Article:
Daily Archives: August 11, 2009

Plant adaptations

Pseudopanax crassifolius

Pseudopanax crassifolius

I’ll admit to be really fascinated by plant adaptations – the enormous variety of structural and functional forms that enable plants to spread their pollen and seeds; germinate and survive extremes of temperature, wind, flood, fire and being eaten. I have been especially intrigued by the way that some animals and plants co-evolve, such as the orchids with flowers that mimic their pollinators and the plants that are stimulated by insect larvae to produce hormones which cause the plant to grow a home for the pest, resulting in leaf galls. Many of the wonderful foods, drinks, herbs and spices we enjoy are as a result of plants producing alkaloids to resist predation – bitter coffee flavours, tea tannins, pungent nutmeg, pepper and cloves as well as curry leaves and cinnamon bark could be examples.

This unusual-looking plant is a native of New Zealand and exhibits some features that demonstrate adaptations to being eaten by giant flightless birds. While Australia and New Zealand are geographically close to each other, they have vastly different habitats and species. Unlike Australia, New Zealand has no natural mammals, so the giant flightless birds were the major plant predators. Birds feed in very different ways to mammals, hence the differnet appearance of plants, such as the Lancewood. Note the narrow, serrated leaves and the unusual dark colour of the plant. “A classic example of a plant that’s trying to protect itself from bird predation, the Lancewood has long, hard, narrow leaves. It also has a dark brown colour; the theory being that brown is actually quite difficult for birds to perceive. It has a strange form and it grows in a single trunk so that it’s not wasting time branching out low down where it’s offering the birds something to eat.

This plant will last for about ten years before it suddenly changes into a completely different form. When these plants were first discovered, the juvenile form and the adult form were thought to be different species. Instead of having something that looks like a whole pile of stick insects, you end up with a plant that has a tall slender trunk, and all the lower leaves have dropped off so it’s well above the height that a moa could reach. The foliage is shortened and it’s also become greener and it’s standing up more so the plant can better photosynthesise.”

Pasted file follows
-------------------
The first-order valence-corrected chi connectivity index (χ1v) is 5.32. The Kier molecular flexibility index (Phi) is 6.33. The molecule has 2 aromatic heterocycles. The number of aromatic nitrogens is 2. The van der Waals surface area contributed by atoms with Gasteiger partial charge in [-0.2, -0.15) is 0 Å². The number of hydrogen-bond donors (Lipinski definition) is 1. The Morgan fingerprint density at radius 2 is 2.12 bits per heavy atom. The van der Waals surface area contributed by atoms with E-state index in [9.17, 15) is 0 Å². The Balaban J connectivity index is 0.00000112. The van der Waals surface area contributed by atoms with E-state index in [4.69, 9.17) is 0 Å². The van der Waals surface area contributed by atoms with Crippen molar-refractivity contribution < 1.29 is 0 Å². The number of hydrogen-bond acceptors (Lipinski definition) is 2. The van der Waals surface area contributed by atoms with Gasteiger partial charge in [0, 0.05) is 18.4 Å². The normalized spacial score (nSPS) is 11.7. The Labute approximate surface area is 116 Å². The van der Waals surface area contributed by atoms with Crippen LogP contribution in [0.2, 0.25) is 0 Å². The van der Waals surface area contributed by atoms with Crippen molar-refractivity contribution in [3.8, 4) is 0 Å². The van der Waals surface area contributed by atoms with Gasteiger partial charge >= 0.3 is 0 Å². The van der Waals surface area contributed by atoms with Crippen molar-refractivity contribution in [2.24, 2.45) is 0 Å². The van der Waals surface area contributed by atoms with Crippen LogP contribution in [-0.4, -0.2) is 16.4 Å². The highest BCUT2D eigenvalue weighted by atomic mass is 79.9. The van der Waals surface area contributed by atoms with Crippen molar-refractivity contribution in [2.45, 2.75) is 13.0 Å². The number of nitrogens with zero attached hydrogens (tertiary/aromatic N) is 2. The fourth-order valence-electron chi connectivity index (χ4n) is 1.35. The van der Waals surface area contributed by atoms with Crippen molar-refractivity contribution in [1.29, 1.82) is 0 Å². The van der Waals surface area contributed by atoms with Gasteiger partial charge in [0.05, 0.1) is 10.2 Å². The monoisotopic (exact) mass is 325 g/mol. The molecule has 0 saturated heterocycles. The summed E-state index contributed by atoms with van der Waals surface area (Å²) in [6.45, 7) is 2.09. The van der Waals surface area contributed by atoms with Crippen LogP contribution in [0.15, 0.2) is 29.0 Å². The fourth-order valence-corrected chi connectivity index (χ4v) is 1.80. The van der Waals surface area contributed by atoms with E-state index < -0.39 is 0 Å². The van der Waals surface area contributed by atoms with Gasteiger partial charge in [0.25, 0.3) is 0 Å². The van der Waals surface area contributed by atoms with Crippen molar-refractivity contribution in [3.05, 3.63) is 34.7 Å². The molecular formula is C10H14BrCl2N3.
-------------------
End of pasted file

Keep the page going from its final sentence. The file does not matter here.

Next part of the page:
From Gardening Australia

Interesting BBC article: “Giant ‘meat-eating’ plant found“.

Survival behaviours

Yabby at Sydney Aquarium

Image Source

The yabbies in our school aquarium make suitable subjects for a study of animal behaviour. Can you classify yabby behaviour according the following:

  • feeding
  • maintenance
  • territorial
  • agressive
  • defensive
  • co-operative
  • reproductive
  • parenting

Which are learned behaviours and which are innate? How are each of these behaviours important to the survival of the yabby as a species? How do you think the behaviour of the yabby is modified by being confined to an aquarium? Can you observe yabbies communicating with each other?

 Department of Primary Industries Aquaculture fact sheet:  “Biology of Yabbies (Cherax destructor)”

Animal behaviour experiment with yabbies: “Agonistic behaviour in Crayfish”